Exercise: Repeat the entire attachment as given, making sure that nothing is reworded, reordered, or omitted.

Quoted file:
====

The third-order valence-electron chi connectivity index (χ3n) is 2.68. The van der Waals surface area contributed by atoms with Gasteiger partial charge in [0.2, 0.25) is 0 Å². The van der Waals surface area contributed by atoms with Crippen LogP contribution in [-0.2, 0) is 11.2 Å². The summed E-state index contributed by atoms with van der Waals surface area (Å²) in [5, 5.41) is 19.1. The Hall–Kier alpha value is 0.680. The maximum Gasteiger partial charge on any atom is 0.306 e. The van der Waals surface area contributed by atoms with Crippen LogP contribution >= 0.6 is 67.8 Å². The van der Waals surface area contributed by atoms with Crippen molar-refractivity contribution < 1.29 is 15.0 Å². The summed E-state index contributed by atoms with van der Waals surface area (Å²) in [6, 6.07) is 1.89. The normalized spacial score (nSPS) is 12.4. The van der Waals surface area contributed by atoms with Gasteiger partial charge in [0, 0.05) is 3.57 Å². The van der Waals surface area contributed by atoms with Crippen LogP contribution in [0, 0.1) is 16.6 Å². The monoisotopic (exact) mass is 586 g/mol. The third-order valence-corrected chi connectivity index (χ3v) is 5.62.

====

The third-order valence-electron chi connectivity index (χ3n) is 2.68. The van der Waals surface area contributed by atoms with Gasteiger partial charge in [0.2, 0.25) is 0 Å². The van der Waals surface area contributed by atoms with Crippen LogP contribution in [-0.2, 0) is 11.2 Å². The summed E-state index contributed by atoms with van der Waals surface area (Å²) in [5, 5.41) is 19.1. The Hall–Kier alpha value is 0.680. The maximum Gasteiger partial charge on any atom is 0.306 e. The van der Waals surface area contributed by atoms with Crippen LogP contribution >= 0.6 is 67.8 Å². The van der Waals surface area contributed by atoms with Crippen molar-refractivity contribution < 1.29 is 15.0 Å². The summed E-state index contributed by atoms with van der Waals surface area (Å²) in [6, 6.07) is 1.89. The normalized spacial score (nSPS) is 12.4. The van der Waals surface area contributed by atoms with Gasteiger partial charge in [0, 0.05) is 3.57 Å². The van der Waals surface area contributed by atoms with Crippen LogP contribution in [0, 0.1) is 16.6 Å². The monoisotopic (exact) mass is 586 g/mol. The third-order valence-corrected chi connectivity index (χ3v) is 5.62.